Looking back, the one other place that reminds me of Cambodia is Poland (featured here). It is a beautiful country that is filled with so many painful memories.
The next morning we woke up super early (4am) and made our way to Angkor Wat to watch the sunrise. Plastic chairs, extra-strong local coffee and fresh 5am air. Little did we know five hours later we'd be melting in the heat.
We got onto a bigger boat filled with other tourists anxiously waiting to capture the sunset. There were bees, snakes and crocodiles - I'm not kidding.
After Siem Reap, we made our way to Sihanoukville and then to Phnom Penh. To be honest, Sihanoukville was a massive disappointment. It was recommended by some acquaintances and ugh, I wish I did my research. We would've headed to Song Saa instead! After an eight-hour drive to Sihanoukville, 50 cent beers and a night's stay, we had another three-hour drive before arriving in Phnom Penh.
While in Phnom Penh, we visited the Killing Fields - Choeung Ek. I really struggled throughout the tour. I teared up looking at the 5,000+ human bones housed in the Buddhist stupa. The rest of the area are so raw. While walking through the site, I noticed white bits all over the ground, and realized that they were human bones. We also visited the Tuol Sleng Genocide Museum, better known as S-21. I couldn't actually finish this tour and ended up standing outside with our guide for the most part. (I don't have any photos from these tours as I couldn't bring myself to snap any - it just felt wrong taking photos of bones and blood stains).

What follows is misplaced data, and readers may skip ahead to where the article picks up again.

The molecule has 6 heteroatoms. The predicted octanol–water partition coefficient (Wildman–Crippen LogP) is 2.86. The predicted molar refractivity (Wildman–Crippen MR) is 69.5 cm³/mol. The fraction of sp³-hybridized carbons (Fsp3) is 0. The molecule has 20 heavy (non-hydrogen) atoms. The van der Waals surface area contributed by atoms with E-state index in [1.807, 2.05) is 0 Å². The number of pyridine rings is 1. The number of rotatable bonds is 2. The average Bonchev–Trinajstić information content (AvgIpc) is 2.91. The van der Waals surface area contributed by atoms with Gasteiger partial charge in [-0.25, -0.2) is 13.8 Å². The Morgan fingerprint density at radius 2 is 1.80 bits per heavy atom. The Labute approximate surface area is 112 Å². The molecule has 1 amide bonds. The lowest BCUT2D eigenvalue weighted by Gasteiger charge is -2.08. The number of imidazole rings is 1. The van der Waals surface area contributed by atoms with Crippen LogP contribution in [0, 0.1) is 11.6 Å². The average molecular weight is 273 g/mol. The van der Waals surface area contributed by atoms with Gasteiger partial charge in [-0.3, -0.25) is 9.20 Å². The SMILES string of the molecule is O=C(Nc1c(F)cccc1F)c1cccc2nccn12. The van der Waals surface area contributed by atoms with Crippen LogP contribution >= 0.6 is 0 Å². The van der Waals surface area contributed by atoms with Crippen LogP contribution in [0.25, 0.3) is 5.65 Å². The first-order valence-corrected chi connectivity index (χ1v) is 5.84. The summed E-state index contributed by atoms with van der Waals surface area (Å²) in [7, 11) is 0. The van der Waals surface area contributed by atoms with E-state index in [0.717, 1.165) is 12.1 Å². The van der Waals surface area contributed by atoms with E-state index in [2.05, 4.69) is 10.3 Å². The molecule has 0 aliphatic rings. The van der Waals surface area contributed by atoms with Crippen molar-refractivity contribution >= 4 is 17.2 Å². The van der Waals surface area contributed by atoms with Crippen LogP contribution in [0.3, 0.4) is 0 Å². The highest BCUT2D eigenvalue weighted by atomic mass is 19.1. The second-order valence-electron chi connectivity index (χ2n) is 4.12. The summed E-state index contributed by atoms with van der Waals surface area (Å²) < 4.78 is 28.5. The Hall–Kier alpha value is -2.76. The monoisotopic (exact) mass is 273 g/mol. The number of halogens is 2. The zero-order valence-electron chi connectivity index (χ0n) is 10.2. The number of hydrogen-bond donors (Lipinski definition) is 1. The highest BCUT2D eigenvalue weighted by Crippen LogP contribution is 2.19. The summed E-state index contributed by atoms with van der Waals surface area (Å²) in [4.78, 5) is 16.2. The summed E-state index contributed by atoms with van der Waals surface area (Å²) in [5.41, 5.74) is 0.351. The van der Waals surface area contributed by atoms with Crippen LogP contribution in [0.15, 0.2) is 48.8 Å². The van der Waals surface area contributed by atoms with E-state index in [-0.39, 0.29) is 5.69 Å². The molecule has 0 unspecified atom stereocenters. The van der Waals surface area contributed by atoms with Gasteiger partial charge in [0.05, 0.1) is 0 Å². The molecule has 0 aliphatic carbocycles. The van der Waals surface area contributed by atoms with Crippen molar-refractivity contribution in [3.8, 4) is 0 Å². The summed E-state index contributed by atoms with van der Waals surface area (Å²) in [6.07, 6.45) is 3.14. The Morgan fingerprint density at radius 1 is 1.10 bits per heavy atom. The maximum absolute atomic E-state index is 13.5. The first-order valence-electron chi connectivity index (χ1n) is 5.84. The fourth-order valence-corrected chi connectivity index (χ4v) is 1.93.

Some people ask why I visit such sites whenever I travel. My question in reply is - why not? We travel to learn about a country: its history - good and bad, its culture and the events that shaped the lives of its people. It gives you a whole new perspective on life. Some of the most beautiful places are haunted by the most heartbreaking stories. And beyond all that, it reminds us to always be kind to one another. x
(all images by me)